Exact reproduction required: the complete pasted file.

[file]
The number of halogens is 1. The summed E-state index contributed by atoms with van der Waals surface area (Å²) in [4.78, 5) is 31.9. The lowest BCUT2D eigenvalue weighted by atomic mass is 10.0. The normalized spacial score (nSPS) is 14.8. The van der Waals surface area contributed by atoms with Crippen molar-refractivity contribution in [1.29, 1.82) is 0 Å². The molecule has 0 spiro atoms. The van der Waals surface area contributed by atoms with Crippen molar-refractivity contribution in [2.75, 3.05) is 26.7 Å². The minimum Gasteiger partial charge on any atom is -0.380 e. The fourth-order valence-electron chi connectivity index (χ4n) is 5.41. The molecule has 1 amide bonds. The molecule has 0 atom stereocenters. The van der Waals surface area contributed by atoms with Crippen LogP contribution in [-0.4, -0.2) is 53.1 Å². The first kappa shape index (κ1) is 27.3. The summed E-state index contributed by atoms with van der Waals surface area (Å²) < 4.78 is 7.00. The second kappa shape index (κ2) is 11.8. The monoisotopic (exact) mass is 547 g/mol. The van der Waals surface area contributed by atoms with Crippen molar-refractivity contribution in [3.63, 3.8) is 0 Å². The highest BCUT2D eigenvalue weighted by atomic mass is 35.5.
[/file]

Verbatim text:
The number of halogens is 1. The summed E-state index contributed by atoms with van der Waals surface area (Å²) in [4.78, 5) is 31.9. The lowest BCUT2D eigenvalue weighted by atomic mass is 10.0. The normalized spacial score (nSPS) is 14.8. The van der Waals surface area contributed by atoms with Crippen molar-refractivity contribution in [1.29, 1.82) is 0 Å². The molecule has 0 spiro atoms. The van der Waals surface area contributed by atoms with Crippen molar-refractivity contribution in [2.75, 3.05) is 26.7 Å². The minimum Gasteiger partial charge on any atom is -0.380 e. The fourth-order valence-electron chi connectivity index (χ4n) is 5.41. The molecule has 1 amide bonds. The molecule has 0 atom stereocenters. The van der Waals surface area contributed by atoms with Crippen LogP contribution in [-0.4, -0.2) is 53.1 Å². The first kappa shape index (κ1) is 27.3. The summed E-state index contributed by atoms with van der Waals surface area (Å²) < 4.78 is 7.00. The second kappa shape index (κ2) is 11.8. The monoisotopic (exact) mass is 547 g/mol. The van der Waals surface area contributed by atoms with Crippen molar-refractivity contribution in [3.63, 3.8) is 0 Å². The highest BCUT2D eigenvalue weighted by atomic mass is 35.5.